Roland TB-303  

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The Roland TB-303 Bass Line is a synthesizer with built-in sequencer manufactured by the Roland corporation from 1982 to 1984 that had a defining role in the development of contemporary electronic music.

The TB-303 (named for "Transistor Bass") was originally marketed to guitarists for bass accompaniment while practicing alone. Production lasted approximately 18 months, resulting in only 10,000 units. It was not until the mid- to late-1980s that DJs and electronic musicians in Chicago found a use for the machine in the context of the newly developing house music genre.

Phuture's "Acid Tracks" is widely acknowledged to have been the first Acid House recording to incorporate prototypical TB-303 sounds. Earlier recordings featuring the TB-303 can be traced back as far as the early Electro scene, including artists such as Ice T, Newcleus, and Mantronix, as well as pop musicians such as Heaven 17 and Section 25.

In the early 90's, as new Acid styles emerged, the 303 was often overdriven, producing a harsher sound. Examples of this technique include Hardfloor's 1992 EP "Acperience", and Interlect 3000's 1993 EP "Volcano".

The well-known "acid" sound is typically produced by playing a repeating note pattern on the TB-303, while altering the filter's cutoff frequency, resonance, and envelope modulation. The TB-303's accent control modifies a note's volume, filter resonance, and envelope modulation, allowing further variations in timbre. A distortion effect, either by using a guitar effects pedal or overdriving the input of an audio mixer, is commonly used to give the TB-303 a denser, noisier timbre--as the resulting sound is much richer in harmonics.

The head designer of the TB-303, Tadao Kikumoto, was also responsible for leading design of the TR-909 drum machine.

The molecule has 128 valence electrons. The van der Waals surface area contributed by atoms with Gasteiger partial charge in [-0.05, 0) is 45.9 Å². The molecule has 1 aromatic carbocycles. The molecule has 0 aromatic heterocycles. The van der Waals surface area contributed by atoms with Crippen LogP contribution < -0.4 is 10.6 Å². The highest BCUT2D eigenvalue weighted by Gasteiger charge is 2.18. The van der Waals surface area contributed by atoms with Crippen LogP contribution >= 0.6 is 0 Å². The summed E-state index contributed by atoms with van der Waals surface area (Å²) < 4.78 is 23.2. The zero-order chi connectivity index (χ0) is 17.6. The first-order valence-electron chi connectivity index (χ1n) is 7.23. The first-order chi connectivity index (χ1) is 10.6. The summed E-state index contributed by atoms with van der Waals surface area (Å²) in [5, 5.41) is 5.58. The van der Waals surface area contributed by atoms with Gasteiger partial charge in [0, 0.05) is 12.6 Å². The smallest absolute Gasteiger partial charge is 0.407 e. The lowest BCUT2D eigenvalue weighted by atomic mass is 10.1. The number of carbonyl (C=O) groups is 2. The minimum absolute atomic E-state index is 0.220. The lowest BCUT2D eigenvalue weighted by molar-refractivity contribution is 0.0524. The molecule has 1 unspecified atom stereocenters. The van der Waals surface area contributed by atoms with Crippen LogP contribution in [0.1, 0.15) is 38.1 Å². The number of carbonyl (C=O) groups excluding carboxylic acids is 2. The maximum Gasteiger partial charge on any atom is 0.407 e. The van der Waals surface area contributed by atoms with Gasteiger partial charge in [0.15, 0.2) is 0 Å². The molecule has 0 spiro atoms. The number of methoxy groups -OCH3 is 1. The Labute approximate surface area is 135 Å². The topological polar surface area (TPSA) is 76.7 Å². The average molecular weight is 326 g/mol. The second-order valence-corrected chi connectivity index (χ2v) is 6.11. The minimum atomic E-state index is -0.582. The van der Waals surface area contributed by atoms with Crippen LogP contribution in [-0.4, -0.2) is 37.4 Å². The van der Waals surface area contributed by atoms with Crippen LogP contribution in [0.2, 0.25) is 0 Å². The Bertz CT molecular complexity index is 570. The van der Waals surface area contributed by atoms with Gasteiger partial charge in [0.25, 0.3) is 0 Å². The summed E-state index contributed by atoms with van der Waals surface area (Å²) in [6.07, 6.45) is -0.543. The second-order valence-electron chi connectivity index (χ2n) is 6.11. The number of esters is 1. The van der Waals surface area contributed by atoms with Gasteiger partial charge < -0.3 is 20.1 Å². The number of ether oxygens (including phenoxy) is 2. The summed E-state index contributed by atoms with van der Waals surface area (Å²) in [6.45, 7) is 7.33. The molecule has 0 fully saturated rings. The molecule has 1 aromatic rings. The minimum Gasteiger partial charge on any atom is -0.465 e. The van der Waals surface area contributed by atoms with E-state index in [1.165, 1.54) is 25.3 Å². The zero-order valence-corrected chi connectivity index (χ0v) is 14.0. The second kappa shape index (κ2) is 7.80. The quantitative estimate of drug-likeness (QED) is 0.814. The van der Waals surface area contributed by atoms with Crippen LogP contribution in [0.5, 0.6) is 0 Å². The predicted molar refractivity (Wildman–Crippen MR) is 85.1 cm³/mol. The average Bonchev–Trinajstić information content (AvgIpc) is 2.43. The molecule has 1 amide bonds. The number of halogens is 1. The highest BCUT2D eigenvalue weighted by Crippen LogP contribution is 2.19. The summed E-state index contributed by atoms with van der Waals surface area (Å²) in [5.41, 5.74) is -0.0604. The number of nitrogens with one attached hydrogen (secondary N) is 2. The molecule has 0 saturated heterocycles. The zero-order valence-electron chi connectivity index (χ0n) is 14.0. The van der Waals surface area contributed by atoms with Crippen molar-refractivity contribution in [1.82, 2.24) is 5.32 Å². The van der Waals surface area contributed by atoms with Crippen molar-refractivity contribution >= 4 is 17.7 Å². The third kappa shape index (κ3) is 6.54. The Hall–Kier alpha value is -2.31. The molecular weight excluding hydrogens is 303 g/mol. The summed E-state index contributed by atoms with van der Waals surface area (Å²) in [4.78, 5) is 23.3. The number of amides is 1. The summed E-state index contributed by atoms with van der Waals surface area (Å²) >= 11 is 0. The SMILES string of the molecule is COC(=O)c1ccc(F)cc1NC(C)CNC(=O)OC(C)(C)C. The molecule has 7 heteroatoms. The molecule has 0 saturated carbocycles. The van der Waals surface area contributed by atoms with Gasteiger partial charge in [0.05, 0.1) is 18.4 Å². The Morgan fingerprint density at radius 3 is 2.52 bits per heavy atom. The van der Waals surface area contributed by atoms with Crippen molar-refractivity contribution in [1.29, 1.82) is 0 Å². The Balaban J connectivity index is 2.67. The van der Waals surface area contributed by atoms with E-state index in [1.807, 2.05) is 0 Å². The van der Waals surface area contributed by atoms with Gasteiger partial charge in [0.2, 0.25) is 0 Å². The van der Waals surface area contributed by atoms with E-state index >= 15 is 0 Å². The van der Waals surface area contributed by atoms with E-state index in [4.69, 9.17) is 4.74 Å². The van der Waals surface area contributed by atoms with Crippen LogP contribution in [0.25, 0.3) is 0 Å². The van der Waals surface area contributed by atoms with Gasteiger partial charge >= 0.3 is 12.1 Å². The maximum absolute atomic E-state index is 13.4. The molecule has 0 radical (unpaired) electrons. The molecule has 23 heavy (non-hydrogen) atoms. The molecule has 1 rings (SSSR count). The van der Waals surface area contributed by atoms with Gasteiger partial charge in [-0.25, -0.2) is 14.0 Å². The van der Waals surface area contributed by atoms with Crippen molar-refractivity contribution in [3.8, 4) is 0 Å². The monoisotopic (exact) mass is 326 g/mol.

Usage

"Rip It Up" by Scottish post-punk band Orange Juice, which reached #8 in the UK singles chart in February 1983, was the first UK hit to feature the synthesiser, though it was predated by the 1982 Heaven 17 single "Let Me Go". Another early use of a TB-303, especially in conjunction with a Roland drum machine, is now attributed to pioneering Indian musician Charanjit Singh's Synthesizing: Ten Ragas to a Disco Beat, an album of original electronic disco compositions recorded using the TB-303 and TR-808 in 1982, pre-dating the sound of acid house by at least half a decade, but forgotten in obscurity until his rediscovery in the early 21st century.

It was in the mid- to late-1980s that DJs and electronic musicians in Chicago found a use for the machine in the context of the newly developing house music genre. In the late 1980s and early 1990s, as new acid styles emerged, the TB-303 was often overdriven, producing a harsher liquid acid-like sound. Examples of this technique include Phuture's 1987 "Acid Tracks" (sometimes known as "Acid Trax" which started acid house), Hardfloor's 1992 EP "Acperience" and Interlect 3000's 1993 EP "Volcano". Jesse Saunders also utilized the TB-303 with a Roland TR-808 drum machine and Korg Poly-61 synthesizer for the seminal Chicago house record "On and On" (1984).

In other instances the TB-303 was extremely distorted and processed, such as Josh Wink's 1995 hit "Higher State of Consciousness".

The "acid" sound is typically produced by playing a repeating note pattern on the TB-303, while altering the filter's cutoff frequency, resonance, and envelope modulation. The TB-303's accent control modifies a note's volume, filter resonance, and envelope modulation, allowing further variations in timbre. A distortion effect, either by using a guitar effects pedal or overdriving the input of an audio mixer, is commonly used to give the TB-303 a denser, noisier timbre—as the resulting sound is much richer in harmonics. Popular pedals include pedals by Boss and DOD Electronics pedals like the Grunge or Death Metal.

The head designer of the TB-303, Tadao Kikumoto, was also responsible for leading design of the TR-909 drum machine. In 2011, The Guardian listed the 1981 release of the TB-303 as one of the 50 key events in the history of dance music.





Unless indicated otherwise, the text in this article is either based on Wikipedia article "Roland TB-303" or another language Wikipedia page thereof used under the terms of the GNU Free Documentation License; or on original research by Jahsonic and friends. See Art and Popular Culture's copyright notice.

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